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2. Exploring the Diagnostic Radiography Workforce

2.1 Introduction

This chapter reports data on the diagnostic radiography workforce across the United Kingdom. An online questionnaire was used to seek information on roles and developments in the workforce. Information was sought on the different roles undertaken within clinical practice.


2.2 Methodology
 

2.2.1 Questionnaire design

The research tool was an online questionnaire via Survey Monkey. A copy of the questionnaire can be found in the appendices.

2.2.2 Participants

Emails invitations containing a link to the online questionnaire were sent to 1278 diagnostic imaging managers / superintendent radiographers / consultant radiographers throughout the UK in March 2012. Email addresses were sourced from the SCoR membership database. The survey was targeted at the total population as this would ensure that the samples were representative and not biased.

Responses were received from 143 departments which is an 11% response rate. This compares to 108 managers responding to the equivalent 2008 survey. In this survey none of the questions were mandatory so different questions may have different response rates. Where more than one response was received from a department the later response has been disregarded.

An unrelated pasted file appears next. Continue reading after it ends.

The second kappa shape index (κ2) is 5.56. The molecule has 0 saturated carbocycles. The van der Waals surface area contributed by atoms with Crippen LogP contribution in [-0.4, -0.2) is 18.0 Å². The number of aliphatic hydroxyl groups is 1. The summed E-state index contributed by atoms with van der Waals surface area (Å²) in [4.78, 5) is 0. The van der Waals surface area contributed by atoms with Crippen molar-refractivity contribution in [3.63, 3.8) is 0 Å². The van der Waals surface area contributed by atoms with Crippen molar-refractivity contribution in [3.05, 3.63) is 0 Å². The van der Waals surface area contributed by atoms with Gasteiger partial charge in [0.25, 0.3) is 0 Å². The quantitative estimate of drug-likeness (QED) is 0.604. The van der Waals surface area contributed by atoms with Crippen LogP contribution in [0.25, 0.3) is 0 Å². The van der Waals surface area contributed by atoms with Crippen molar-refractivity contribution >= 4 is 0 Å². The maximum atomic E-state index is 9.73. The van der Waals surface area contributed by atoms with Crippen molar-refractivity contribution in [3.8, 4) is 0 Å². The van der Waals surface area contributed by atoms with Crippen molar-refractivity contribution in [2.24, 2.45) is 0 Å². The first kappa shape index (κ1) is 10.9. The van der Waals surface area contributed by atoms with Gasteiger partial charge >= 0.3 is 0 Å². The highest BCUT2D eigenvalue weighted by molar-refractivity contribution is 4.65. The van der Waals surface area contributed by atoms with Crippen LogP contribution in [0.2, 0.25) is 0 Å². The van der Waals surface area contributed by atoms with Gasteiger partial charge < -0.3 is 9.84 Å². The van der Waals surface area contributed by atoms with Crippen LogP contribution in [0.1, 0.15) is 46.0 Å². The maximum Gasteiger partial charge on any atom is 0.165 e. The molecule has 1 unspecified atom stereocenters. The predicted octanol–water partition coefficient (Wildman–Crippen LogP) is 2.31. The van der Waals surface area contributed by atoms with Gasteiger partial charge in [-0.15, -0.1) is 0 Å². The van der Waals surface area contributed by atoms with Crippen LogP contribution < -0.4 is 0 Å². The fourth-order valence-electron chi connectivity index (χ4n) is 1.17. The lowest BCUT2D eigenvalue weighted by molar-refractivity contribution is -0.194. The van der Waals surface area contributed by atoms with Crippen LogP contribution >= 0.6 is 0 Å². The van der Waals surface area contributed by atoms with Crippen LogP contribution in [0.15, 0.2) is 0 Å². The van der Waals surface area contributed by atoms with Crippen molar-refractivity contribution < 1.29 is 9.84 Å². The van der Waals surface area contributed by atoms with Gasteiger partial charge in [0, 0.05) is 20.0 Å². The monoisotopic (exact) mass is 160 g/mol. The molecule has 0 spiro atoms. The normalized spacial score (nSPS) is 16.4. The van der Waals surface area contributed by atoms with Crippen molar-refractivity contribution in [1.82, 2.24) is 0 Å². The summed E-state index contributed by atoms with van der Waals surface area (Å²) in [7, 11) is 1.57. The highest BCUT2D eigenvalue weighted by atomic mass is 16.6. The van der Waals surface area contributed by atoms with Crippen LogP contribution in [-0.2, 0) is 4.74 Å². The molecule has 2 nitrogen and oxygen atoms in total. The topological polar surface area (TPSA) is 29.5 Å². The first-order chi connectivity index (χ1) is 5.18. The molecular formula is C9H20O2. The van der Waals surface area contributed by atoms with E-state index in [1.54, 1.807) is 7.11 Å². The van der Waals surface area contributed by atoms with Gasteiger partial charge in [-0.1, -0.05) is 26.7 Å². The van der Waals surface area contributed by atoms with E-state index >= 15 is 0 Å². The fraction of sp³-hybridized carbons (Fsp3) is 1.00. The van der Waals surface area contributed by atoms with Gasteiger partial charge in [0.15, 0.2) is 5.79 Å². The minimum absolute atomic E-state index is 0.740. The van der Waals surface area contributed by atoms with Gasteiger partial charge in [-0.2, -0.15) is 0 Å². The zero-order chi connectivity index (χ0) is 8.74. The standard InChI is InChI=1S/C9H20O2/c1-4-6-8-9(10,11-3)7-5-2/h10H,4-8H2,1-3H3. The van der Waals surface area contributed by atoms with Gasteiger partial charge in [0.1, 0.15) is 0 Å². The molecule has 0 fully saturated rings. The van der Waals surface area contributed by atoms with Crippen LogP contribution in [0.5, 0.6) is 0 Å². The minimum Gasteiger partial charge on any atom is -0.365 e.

The results are not directly comparable to the 2008 survey as this survey targeted individual departments whereas the 2008 survey was directed at overall hospital-wide imaging managers. So in the 2012 survey we have responses from ultrasound department managers for example where we might expect the answers to be different to those provided by the overall imaging manager for the site / hospital. The 2008 survey also looked only at NHS acute hospitals whereas the 2012 survey covered all types of departments including those in a community or private setting.


2.3 Results

2.3.1 Demographic data

The region and type of hospital for those responding are shown in table 2.1. The highest response was 22 from Scotland with none from Northern Ireland being the lowest. Five respondents identified themselves as being in the private / independent sector.
 

Table 2.1 Region and type of hospital

Region Foundation Non-teaching Teaching Other / unknown Grand Total
Northern Ireland 0 0 0 0 0
Scotland 0 3 9 4 16
Wales 1 6 4 0 11
East Midlands 2 0 3 0 5
East of England 3 4 2 2 11
London 8 4 5 5 22
North East 8 0 0 1 9
North West 5 1 1 1 8
South Central 1 2 1 0 4
South East Coast 3 1 1 1 6
South West 9 0 6 0 15
West Midlands 4 1 1 0 6
Yorkshire and Humber 3 2 2 0 7